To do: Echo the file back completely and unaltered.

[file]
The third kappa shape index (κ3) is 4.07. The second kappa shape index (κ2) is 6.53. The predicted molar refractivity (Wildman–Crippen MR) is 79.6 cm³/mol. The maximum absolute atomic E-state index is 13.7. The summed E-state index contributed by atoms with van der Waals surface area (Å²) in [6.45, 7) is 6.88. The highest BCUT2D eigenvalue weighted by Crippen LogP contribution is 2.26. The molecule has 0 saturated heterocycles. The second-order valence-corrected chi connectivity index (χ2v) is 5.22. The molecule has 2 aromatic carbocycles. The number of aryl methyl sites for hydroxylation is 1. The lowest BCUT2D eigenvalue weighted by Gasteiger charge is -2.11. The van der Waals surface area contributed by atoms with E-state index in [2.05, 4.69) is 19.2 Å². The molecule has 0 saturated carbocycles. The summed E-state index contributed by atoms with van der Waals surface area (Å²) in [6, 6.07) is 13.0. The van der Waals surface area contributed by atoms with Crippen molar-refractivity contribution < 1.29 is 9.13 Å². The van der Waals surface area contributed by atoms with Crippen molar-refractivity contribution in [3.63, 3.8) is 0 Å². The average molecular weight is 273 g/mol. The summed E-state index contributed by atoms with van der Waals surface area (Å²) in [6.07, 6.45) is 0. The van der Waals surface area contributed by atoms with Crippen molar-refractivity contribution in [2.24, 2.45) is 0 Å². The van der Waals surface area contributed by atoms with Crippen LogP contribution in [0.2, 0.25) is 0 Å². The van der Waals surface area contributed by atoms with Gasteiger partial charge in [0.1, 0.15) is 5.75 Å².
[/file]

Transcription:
The third kappa shape index (κ3) is 4.07. The second kappa shape index (κ2) is 6.53. The predicted molar refractivity (Wildman–Crippen MR) is 79.6 cm³/mol. The maximum absolute atomic E-state index is 13.7. The summed E-state index contributed by atoms with van der Waals surface area (Å²) in [6.45, 7) is 6.88. The highest BCUT2D eigenvalue weighted by Crippen LogP contribution is 2.26. The molecule has 0 saturated heterocycles. The second-order valence-corrected chi connectivity index (χ2v) is 5.22. The molecule has 2 aromatic carbocycles. The number of aryl methyl sites for hydroxylation is 1. The lowest BCUT2D eigenvalue weighted by Gasteiger charge is -2.11. The van der Waals surface area contributed by atoms with E-state index in [2.05, 4.69) is 19.2 Å². The molecule has 0 saturated carbocycles. The summed E-state index contributed by atoms with van der Waals surface area (Å²) in [6, 6.07) is 13.0. The van der Waals surface area contributed by atoms with Crippen molar-refractivity contribution < 1.29 is 9.13 Å². The van der Waals surface area contributed by atoms with Crippen molar-refractivity contribution in [3.63, 3.8) is 0 Å². The average molecular weight is 273 g/mol. The summed E-state index contributed by atoms with van der Waals surface area (Å²) in [6.07, 6.45) is 0. The van der Waals surface area contributed by atoms with Crippen molar-refractivity contribution in [2.24, 2.45) is 0 Å². The van der Waals surface area contributed by atoms with Crippen LogP contribution in [0.2, 0.25) is 0 Å². The van der Waals surface area contributed by atoms with Gasteiger partial charge in [0.1, 0.15) is 5.75 Å².